“Woe to those who go to great depths to hide their plans from the Lord, who do their work in darkness and think, ‘Who sees us? Who will know?'” (Isaiah 29:15)

I was taking an afternoon walk a couple of days ago when I looked up just in time to see the fellow in this picture perched on some cables stretched across the road from pole to pole.  He had managed to wiggle his way through the wild grape vines that used the wires to traverse the road.  I have to wonder if this guy thought he was truly hidden behind the vines because even when I walked right under him, he kept his perch without moving a muscle.  We don’t have “tame” squirrels in our neck of the woods, so most of them scramble away pretty quickly when approached.  “Can’t see me,” he must have been saying to himself.


I remember sitting with a group of youth several years ago, listening to them discuss the proverbial question, “Is it okay to cheat?”  I winced when I heard one say, “Sure, as long as you don’t get caught.”  Sounds like a slightly older version of the child who stands alone in the kitchen, drooling over the plate of freshly baked chocolate chip cookies.  Seeing and hearing no one, and convinced that his actions are hidden from mom and tattling siblings, he snitches a cookie and inhales it before running out of the room.  I wonder how long it took him in his time-out chair to figure out that the slight smudge of chocolate on his cheek revealed the truth about the lie he had told his mother.  “No, I didn’t eat any cookies.”  “Who sees us, who will know,” we ask ourselves as we prepare to hide our deeds in the darkness.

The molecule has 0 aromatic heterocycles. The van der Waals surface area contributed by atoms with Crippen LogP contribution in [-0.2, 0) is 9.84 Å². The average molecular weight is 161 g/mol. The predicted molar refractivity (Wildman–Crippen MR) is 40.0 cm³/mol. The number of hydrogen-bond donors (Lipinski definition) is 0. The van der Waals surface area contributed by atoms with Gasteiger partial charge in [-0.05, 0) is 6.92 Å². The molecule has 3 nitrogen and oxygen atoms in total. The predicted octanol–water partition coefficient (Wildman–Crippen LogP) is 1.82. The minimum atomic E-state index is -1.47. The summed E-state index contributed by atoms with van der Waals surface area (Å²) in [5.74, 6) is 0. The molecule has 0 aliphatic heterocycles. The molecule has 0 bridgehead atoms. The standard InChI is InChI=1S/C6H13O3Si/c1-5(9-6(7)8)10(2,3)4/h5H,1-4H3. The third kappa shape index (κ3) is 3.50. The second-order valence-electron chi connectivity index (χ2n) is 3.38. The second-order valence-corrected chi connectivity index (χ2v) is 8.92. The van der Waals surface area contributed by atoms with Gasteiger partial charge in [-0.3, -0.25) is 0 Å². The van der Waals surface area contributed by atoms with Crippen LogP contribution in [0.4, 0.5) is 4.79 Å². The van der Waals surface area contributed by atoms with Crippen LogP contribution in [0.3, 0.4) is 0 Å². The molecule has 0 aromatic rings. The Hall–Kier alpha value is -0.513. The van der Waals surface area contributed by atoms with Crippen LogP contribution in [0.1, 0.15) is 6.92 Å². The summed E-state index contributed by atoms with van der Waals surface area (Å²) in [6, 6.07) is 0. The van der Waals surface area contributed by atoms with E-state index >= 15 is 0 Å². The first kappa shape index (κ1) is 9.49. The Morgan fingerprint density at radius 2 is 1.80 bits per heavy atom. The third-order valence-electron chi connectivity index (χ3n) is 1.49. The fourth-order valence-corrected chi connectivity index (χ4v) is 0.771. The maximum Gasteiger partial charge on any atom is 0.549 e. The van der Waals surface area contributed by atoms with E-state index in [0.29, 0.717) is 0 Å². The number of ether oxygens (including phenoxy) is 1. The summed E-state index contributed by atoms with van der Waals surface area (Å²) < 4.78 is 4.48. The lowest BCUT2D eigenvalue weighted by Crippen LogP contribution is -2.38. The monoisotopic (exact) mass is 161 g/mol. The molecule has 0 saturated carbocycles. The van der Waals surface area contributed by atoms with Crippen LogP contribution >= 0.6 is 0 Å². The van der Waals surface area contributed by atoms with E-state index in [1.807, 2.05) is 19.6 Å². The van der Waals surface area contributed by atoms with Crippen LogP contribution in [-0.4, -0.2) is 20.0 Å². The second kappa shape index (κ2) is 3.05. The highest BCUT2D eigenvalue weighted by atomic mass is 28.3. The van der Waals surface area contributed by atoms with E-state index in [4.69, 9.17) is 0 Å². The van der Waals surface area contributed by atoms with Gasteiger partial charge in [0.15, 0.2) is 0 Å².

Let’s face it, if I had been a hunter with a shotgun instead of a camera, and if that squirrel had been trying to hide in those vines on a tree limb in the woods instead of a cable over the road by the church, he would have been stew meat in a matter of minutes.  Our thinly veiled efforts to hide our deeds of the darkness are always much more vulnerable to failure than we want to believe.  It’s far easier for us to be “seen” than we imagine when our deeds of the darkness have us convinced that no one will see us and no will know.

If we’re not careful, our deeds of the darkness can convince us that no one will see us and no one will know, right up to the point (and even beyond) where we start to see our lives come crashing down around us.  It’s a very powerful and convincing voice in our heads that says, “Who sees us?  Who will know?’  One thing is for certain, it’s not the voice of God.  If we feel the urge or need to hide, we’re probably not listening to the right voice.  I pray that God will scream in my ear when the other voice tries to lead me to the darkness.

Blessings and Peace,
Pastor, Sand Hill United Methodist Church
Boaz, West Virginia

Help save lives! For more information on my new book, “A Relentless Hope: Surviving the Storm of Teen Depression,” visit http://www.survivingteendepression.com.

Check out my new video, “Teens Surviving the Storm”

~ by revgenelson on January 26, 2011.

Leave a Reply

Fill in your details below or click an icon to log in:

WordPress.com Logo

You are commenting using your WordPress.com account. Log Out /  Change )

Google photo

You are commenting using your Google account. Log Out /  Change )

Twitter picture

You are commenting using your Twitter account. Log Out /  Change )

Facebook photo

You are commenting using your Facebook account. Log Out /  Change )

Connecting to %s

%d bloggers like this: